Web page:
Icelandic investment firm Baugur Group has moved to alleviate concerns about its fashion brands in the UK after the collapse of three Icelandic banks this week.

The company, which controls a large stake in the UK high street through Unity Investments, insisted that loan facilities for its UK portfolio were unaffected by the domestic banking turmoil.

Baugur Group CEO Gunnar Sigurdsson said: "The financing of the companies in which we hold investments in the UK is unaffected [by the current situation in the Icelandic banking sector].

"Our portfolio companies have committed loan facilities with Icelandic and other international banks, which commitments may not be revoked or altered by those banks unless done so in accordance with the agreed terms of those loan facilities.

"Also the businesses are performing well and the portfolio is generating strong cash flows, which is key in markets like this. Our operational assets are strong."

Icelandic banks Glitnir, Landsbanki Island and Kaupthing were nationalised this week after going into receivership amid spiralling debts and pressures from the ensuing meltdown of global markets.

In addition, UK customers of Landsbanki's IceSave subsidiaries were unable to access savings, while local authorities in the UK also have cash tied up in the troubled Icelandic banks.

In the UK, Baugur's principal investments include fashion chains Whistles and Jane Norman, Mosaic Fashions - including the Oasis, Warehouse and Karen Millen retail brands - and UK department store chain House of Fraser.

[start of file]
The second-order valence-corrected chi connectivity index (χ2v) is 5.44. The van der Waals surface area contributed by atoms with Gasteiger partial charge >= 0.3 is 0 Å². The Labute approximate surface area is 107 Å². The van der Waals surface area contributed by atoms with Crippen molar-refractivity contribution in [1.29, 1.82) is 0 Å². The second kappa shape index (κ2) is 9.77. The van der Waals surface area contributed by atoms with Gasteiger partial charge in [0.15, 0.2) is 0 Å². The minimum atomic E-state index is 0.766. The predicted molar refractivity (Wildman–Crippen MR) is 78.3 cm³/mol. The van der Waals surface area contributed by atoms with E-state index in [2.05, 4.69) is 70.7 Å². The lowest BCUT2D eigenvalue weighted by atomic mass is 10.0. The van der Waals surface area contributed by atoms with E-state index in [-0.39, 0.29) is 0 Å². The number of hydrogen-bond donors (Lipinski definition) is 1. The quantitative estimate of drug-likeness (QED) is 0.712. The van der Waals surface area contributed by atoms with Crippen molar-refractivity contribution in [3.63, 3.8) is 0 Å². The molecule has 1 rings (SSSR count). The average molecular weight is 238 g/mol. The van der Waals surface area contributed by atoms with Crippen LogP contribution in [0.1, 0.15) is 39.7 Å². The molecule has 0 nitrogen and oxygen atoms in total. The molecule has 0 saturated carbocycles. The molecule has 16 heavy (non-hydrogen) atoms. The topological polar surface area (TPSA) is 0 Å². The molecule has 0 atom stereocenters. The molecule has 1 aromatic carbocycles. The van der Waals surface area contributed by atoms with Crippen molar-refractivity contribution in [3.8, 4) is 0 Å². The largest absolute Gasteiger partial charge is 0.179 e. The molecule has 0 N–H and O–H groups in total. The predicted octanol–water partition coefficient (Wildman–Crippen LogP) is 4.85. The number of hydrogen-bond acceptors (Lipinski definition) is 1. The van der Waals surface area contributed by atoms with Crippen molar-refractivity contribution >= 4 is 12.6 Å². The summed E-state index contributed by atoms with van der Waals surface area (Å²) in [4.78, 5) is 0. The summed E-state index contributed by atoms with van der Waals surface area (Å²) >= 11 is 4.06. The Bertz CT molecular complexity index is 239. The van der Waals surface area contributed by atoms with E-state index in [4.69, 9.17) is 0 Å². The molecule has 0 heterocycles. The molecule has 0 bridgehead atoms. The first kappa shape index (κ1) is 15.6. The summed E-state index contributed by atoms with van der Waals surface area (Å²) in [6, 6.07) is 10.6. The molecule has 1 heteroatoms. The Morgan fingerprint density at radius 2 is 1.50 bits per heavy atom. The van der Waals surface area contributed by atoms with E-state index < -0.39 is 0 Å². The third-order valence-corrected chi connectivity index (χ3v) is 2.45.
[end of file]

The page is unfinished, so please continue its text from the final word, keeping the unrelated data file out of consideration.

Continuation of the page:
Baugur also has stakes in Debenhams, Moss Bros and French Connection.

In a statement emailed to just-style today (10 October), Sigurdsson added: "In response to developments in the Icelandic banking sector, we would like to make clear that this will have no impact on Baugur's operations or its portfolio companies.

"In the individual cases where Icelandic banks may have to sell shareholdings in our portfolio companies, we would like to emphasise that these are all minority shareholdings.

"For each portfolio company, if a shareholder wishes to sell their holding, standard pre-emption clauses apply providing the other shareholders with the right to acquire that stake in proportion to their shareholding.

"Should an Icelandic bank sell all or part of their minority shareholding, there would be no impact on the successful day-to-day operations and performance of these companies, but would only change the ownership structure."

By Joe Ayling, news editor.